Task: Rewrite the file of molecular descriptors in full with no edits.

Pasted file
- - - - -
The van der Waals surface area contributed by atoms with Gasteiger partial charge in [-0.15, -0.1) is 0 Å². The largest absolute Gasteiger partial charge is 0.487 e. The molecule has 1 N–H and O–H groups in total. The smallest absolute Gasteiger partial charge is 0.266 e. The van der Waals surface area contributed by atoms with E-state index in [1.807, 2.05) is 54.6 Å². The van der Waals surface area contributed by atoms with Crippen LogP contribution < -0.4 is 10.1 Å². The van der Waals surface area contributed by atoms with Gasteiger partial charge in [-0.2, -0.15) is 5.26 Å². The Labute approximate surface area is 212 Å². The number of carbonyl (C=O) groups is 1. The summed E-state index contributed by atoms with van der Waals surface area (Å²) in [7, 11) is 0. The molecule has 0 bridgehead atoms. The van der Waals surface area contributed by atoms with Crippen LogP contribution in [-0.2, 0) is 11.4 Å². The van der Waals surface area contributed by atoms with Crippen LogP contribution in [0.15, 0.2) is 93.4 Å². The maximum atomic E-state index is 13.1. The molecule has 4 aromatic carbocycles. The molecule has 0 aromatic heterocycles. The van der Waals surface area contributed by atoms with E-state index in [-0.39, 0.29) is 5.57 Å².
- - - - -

The van der Waals surface area contributed by atoms with Gasteiger partial charge in [-0.15, -0.1) is 0 Å². The largest absolute Gasteiger partial charge is 0.487 e. The molecule has 1 N–H and O–H groups in total. The smallest absolute Gasteiger partial charge is 0.266 e. The van der Waals surface area contributed by atoms with E-state index in [1.807, 2.05) is 54.6 Å². The van der Waals surface area contributed by atoms with Crippen LogP contribution < -0.4 is 10.1 Å². The van der Waals surface area contributed by atoms with Gasteiger partial charge in [-0.2, -0.15) is 5.26 Å². The Labute approximate surface area is 212 Å². The number of carbonyl (C=O) groups is 1. The summed E-state index contributed by atoms with van der Waals surface area (Å²) in [7, 11) is 0. The molecule has 0 bridgehead atoms. The van der Waals surface area contributed by atoms with Crippen LogP contribution in [-0.2, 0) is 11.4 Å². The van der Waals surface area contributed by atoms with Crippen LogP contribution in [0.15, 0.2) is 93.4 Å². The maximum atomic E-state index is 13.1. The molecule has 4 aromatic carbocycles. The molecule has 0 aromatic heterocycles. The van der Waals surface area contributed by atoms with E-state index in [-0.39, 0.29) is 5.57 Å².